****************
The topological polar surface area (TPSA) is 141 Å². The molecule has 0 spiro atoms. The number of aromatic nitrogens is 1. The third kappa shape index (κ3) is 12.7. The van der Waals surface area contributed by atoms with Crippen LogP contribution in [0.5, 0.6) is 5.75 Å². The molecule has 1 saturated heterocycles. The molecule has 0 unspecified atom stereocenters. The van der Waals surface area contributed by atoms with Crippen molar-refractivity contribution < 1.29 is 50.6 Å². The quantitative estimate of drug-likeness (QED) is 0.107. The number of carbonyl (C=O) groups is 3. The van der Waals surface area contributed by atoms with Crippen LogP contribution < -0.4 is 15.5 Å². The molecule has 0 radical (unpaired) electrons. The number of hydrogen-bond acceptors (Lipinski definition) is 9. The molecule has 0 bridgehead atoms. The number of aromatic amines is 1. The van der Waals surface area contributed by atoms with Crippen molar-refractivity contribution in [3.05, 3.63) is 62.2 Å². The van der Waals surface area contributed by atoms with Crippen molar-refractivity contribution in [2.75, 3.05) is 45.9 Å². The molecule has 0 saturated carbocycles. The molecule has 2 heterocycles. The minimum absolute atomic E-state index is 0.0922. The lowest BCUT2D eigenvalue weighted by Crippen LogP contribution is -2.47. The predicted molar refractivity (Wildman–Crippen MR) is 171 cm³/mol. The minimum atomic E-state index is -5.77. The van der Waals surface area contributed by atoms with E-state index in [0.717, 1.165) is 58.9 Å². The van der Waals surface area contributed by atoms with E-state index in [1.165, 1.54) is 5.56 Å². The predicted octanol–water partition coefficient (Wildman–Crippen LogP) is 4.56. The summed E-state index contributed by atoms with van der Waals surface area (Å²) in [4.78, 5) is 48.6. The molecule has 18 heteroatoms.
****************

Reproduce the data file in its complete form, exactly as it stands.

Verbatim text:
The topological polar surface area (TPSA) is 141 Å². The molecule has 0 spiro atoms. The number of aromatic nitrogens is 1. The third kappa shape index (κ3) is 12.7. The van der Waals surface area contributed by atoms with Crippen LogP contribution in [0.5, 0.6) is 5.75 Å². The molecule has 1 saturated heterocycles. The molecule has 0 unspecified atom stereocenters. The van der Waals surface area contributed by atoms with Crippen molar-refractivity contribution < 1.29 is 50.6 Å². The quantitative estimate of drug-likeness (QED) is 0.107. The number of carbonyl (C=O) groups is 3. The van der Waals surface area contributed by atoms with Crippen LogP contribution < -0.4 is 15.5 Å². The molecule has 0 radical (unpaired) electrons. The number of hydrogen-bond acceptors (Lipinski definition) is 9. The molecule has 0 bridgehead atoms. The number of aromatic amines is 1. The van der Waals surface area contributed by atoms with Crippen molar-refractivity contribution in [3.05, 3.63) is 62.2 Å². The van der Waals surface area contributed by atoms with Crippen molar-refractivity contribution in [2.75, 3.05) is 45.9 Å². The molecule has 0 saturated carbocycles. The molecule has 2 heterocycles. The minimum absolute atomic E-state index is 0.0922. The lowest BCUT2D eigenvalue weighted by Crippen LogP contribution is -2.47. The predicted molar refractivity (Wildman–Crippen MR) is 171 cm³/mol. The minimum atomic E-state index is -5.77. The van der Waals surface area contributed by atoms with E-state index in [0.717, 1.165) is 58.9 Å². The van der Waals surface area contributed by atoms with E-state index in [1.165, 1.54) is 5.56 Å². The predicted octanol–water partition coefficient (Wildman–Crippen LogP) is 4.56. The summed E-state index contributed by atoms with van der Waals surface area (Å²) in [4.78, 5) is 48.6. The molecule has 18 heteroatoms.